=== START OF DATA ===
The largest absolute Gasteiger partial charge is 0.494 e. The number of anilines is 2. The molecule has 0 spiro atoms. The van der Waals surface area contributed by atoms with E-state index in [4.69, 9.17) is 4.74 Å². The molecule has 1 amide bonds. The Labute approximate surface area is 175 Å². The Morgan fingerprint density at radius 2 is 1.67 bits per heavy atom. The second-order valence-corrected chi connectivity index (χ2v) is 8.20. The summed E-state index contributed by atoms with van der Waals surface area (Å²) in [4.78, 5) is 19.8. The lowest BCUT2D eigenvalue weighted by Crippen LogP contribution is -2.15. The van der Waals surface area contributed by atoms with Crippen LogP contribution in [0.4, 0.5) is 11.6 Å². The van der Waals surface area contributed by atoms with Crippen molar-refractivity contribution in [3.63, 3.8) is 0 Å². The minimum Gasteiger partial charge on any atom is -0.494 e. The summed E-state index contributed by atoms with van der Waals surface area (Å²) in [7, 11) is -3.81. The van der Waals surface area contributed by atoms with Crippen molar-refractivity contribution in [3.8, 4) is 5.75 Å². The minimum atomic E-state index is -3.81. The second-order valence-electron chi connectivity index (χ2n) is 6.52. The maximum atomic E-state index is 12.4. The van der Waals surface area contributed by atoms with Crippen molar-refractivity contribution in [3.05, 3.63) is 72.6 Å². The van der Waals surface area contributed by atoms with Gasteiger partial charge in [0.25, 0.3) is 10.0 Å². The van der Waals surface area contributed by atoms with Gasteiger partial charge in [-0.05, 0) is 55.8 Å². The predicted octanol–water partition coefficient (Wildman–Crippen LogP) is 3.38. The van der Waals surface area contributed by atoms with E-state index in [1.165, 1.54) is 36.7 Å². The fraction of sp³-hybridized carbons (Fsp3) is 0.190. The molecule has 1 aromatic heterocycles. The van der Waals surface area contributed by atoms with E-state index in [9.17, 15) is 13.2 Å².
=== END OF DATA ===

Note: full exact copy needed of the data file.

The largest absolute Gasteiger partial charge is 0.494 e. The number of anilines is 2. The molecule has 0 spiro atoms. The van der Waals surface area contributed by atoms with E-state index in [4.69, 9.17) is 4.74 Å². The molecule has 1 amide bonds. The Labute approximate surface area is 175 Å². The Morgan fingerprint density at radius 2 is 1.67 bits per heavy atom. The second-order valence-corrected chi connectivity index (χ2v) is 8.20. The summed E-state index contributed by atoms with van der Waals surface area (Å²) in [4.78, 5) is 19.8. The lowest BCUT2D eigenvalue weighted by Crippen LogP contribution is -2.15. The van der Waals surface area contributed by atoms with Crippen LogP contribution in [0.4, 0.5) is 11.6 Å². The van der Waals surface area contributed by atoms with Crippen molar-refractivity contribution in [3.63, 3.8) is 0 Å². The minimum Gasteiger partial charge on any atom is -0.494 e. The summed E-state index contributed by atoms with van der Waals surface area (Å²) in [7, 11) is -3.81. The van der Waals surface area contributed by atoms with Crippen molar-refractivity contribution in [3.8, 4) is 5.75 Å². The minimum atomic E-state index is -3.81. The second-order valence-electron chi connectivity index (χ2n) is 6.52. The maximum atomic E-state index is 12.4. The van der Waals surface area contributed by atoms with Crippen molar-refractivity contribution in [3.05, 3.63) is 72.6 Å². The van der Waals surface area contributed by atoms with Gasteiger partial charge in [0.25, 0.3) is 10.0 Å². The van der Waals surface area contributed by atoms with Gasteiger partial charge in [-0.05, 0) is 55.8 Å². The predicted octanol–water partition coefficient (Wildman–Crippen LogP) is 3.38. The van der Waals surface area contributed by atoms with E-state index in [1.165, 1.54) is 36.7 Å². The fraction of sp³-hybridized carbons (Fsp3) is 0.190. The molecule has 1 aromatic heterocycles. The van der Waals surface area contributed by atoms with E-state index in [9.17, 15) is 13.2 Å².